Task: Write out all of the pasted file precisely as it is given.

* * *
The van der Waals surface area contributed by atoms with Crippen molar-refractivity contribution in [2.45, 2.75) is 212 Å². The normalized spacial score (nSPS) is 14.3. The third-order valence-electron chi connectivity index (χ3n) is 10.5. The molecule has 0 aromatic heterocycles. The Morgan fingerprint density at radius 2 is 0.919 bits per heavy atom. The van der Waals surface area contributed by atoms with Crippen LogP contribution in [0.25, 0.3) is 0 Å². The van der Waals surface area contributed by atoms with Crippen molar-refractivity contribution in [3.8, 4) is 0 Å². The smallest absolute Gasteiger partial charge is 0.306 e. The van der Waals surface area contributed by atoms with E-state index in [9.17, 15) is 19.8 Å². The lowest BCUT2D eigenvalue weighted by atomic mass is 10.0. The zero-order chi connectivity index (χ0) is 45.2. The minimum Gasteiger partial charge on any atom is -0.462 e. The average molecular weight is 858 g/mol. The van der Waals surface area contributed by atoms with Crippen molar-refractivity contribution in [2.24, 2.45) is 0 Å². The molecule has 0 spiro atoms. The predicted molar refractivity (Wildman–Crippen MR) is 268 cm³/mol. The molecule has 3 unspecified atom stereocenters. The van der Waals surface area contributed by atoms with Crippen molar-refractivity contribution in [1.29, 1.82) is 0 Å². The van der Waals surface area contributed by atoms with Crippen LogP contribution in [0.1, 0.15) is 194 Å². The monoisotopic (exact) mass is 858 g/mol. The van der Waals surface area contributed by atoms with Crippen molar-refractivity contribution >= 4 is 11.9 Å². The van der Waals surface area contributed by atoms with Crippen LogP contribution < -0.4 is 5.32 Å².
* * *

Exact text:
The van der Waals surface area contributed by atoms with Crippen molar-refractivity contribution in [2.45, 2.75) is 212 Å². The normalized spacial score (nSPS) is 14.3. The third-order valence-electron chi connectivity index (χ3n) is 10.5. The molecule has 0 aromatic heterocycles. The Morgan fingerprint density at radius 2 is 0.919 bits per heavy atom. The van der Waals surface area contributed by atoms with Crippen LogP contribution in [0.25, 0.3) is 0 Å². The van der Waals surface area contributed by atoms with Crippen molar-refractivity contribution in [3.8, 4) is 0 Å². The smallest absolute Gasteiger partial charge is 0.306 e. The van der Waals surface area contributed by atoms with E-state index in [9.17, 15) is 19.8 Å². The lowest BCUT2D eigenvalue weighted by atomic mass is 10.0. The zero-order chi connectivity index (χ0) is 45.2. The minimum Gasteiger partial charge on any atom is -0.462 e. The average molecular weight is 858 g/mol. The van der Waals surface area contributed by atoms with Crippen molar-refractivity contribution in [2.24, 2.45) is 0 Å². The molecule has 0 spiro atoms. The predicted molar refractivity (Wildman–Crippen MR) is 268 cm³/mol. The molecule has 3 unspecified atom stereocenters. The van der Waals surface area contributed by atoms with Crippen molar-refractivity contribution in [1.29, 1.82) is 0 Å². The van der Waals surface area contributed by atoms with Crippen LogP contribution in [0.1, 0.15) is 194 Å². The monoisotopic (exact) mass is 858 g/mol. The van der Waals surface area contributed by atoms with Crippen molar-refractivity contribution >= 4 is 11.9 Å². The van der Waals surface area contributed by atoms with Crippen LogP contribution < -0.4 is 5.32 Å².